SOURCE: The Kathmandu Post
DATE: January 9, 2021
SNIP: People buying groceries, electronic gadgets, dresses and books online has become common these days with the availability of the internet and social media.
But the internet has also become a place for trade in illegal items, including wild animals, their body parts and meat. Several pages and groups on Facebook have been found to be actively involved in such a trade.
According to wildlife conservationists, traders are using social media sites to sell various mammals, reptiles, and birds. This is a worrying trend, they say.
“Traders are using several pages and groups on social media to sell wild animals’ meat,” said Raju Acharya, a wildlife conservationist. “That such trade is going on shows that protected species are being hunted and captured illegally.”
According to Acharya, the most commonly traded species killed for their meat are wild boars, kalij pheasants, barking deer, red junglefowl, and monkeys.
“Most of the animals are traded online for their meat,” said Acharya, also the executive director of Friends of Nature Nepal, a youth-led non-governmental organisation working in the field of environment and wildlife conservation. “If this is happening in broad daylight on social media, we can infer that efforts by concerned authorities to control poaching of wild animals have not been adequate.”
Even a cursory search on Facebook, reveals several posts and pages that provide details on how one can buy wild animals for consumption or to keep as pets.
Chiranjeevi Khanal, another wildlife conservationist, who closely follows such trade on social media, said birds like parrots are the most common ones to be sold on social media.
“We can also see many posts on wild boar meat. However, no one knows for sure whether the meat on offer is of a wild boar,” said Khanal. “Species like tortoise are also being sold in such groups.”
According to Khanal, generally, youths are found to be involved in such activities.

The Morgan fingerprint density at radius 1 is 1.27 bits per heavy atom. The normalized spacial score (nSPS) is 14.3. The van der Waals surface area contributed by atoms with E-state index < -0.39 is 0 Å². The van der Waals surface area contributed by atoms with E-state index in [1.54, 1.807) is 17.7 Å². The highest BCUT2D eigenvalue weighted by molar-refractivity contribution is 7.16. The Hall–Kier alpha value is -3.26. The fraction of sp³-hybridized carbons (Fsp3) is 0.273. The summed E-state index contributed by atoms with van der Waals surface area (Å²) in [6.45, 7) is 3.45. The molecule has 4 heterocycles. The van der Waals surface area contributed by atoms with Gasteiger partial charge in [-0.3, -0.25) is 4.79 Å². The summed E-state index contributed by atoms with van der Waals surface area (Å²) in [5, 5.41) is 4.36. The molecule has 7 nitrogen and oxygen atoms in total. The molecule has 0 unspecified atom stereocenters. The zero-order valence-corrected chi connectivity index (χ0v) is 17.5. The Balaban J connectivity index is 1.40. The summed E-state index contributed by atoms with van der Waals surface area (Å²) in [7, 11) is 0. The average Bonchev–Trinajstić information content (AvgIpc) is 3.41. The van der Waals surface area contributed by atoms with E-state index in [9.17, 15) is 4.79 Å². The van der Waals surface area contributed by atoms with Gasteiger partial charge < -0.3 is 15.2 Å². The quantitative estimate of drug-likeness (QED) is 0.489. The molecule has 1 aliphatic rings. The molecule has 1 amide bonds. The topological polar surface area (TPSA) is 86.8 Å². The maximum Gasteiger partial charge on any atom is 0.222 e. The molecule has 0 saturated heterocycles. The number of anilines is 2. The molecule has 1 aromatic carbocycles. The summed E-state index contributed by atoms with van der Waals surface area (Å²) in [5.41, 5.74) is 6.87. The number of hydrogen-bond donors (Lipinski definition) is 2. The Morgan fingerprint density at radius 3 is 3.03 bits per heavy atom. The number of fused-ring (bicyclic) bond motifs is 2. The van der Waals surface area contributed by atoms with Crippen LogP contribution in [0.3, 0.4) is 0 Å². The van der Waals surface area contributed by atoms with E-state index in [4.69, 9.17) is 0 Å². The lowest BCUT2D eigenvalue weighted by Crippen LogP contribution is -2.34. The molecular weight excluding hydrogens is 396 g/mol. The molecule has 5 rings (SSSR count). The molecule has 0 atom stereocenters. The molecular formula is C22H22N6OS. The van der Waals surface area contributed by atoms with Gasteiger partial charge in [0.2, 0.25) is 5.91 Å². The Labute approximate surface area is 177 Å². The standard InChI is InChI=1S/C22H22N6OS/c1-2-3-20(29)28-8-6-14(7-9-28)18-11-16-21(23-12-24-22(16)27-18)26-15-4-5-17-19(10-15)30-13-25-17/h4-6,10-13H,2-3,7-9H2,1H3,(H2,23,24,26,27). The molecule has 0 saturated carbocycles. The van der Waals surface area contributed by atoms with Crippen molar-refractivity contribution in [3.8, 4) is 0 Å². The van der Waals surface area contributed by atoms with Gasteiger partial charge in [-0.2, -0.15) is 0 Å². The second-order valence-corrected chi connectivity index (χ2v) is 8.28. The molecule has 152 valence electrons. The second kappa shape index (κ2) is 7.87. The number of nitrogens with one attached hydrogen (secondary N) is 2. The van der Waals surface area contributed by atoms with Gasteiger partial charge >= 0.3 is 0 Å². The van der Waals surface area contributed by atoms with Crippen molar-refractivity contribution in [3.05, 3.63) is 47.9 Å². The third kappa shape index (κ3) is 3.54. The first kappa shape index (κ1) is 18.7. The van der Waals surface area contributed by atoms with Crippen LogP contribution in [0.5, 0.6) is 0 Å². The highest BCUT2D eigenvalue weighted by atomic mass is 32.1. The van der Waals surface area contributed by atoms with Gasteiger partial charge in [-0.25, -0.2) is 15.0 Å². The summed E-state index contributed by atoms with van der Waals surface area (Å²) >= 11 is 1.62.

“I have even found a pangolin on sale. And, I have also captured a photo of an elongated tortoise, an endangered species being sold through social media.”
The trade in wildlife parts may be taking place easily and in the open, but such practices are against the law, officials say.
Nepal’s wildlife conservation law does not allow the killing or injuring, selling, or buying and selling of wild animals and their parts, except under official permission.
Haribhadra Acharya, spokesperson for the Department of National Park and Wildlife Conservation, said that as per the National Park Wildlife Conservation Act, 1973, no one can kill or injure, or even sell a wild animal.
“The department keeps getting complaints that people are taking to social media to sell wild animals and their parts. Even last fiscal year, we issued a notice after there were reports that wild animals were being sold on social media for their meat,” said Acharya. “Most of the time, such incidents are happening because the members of the public are unaware of the consequences of their actions.”
However, according to conservationists, such practices are going on unabated in different parts of the country, even in Kathmandu.
The fifth amendment to the National Park and Wildlife Conservation Rules introduced a provision to grant permission to a person or entity for commercial farming and reproduction of various wild mammals, reptiles, and amphibians. But the law hasn’t been implemented.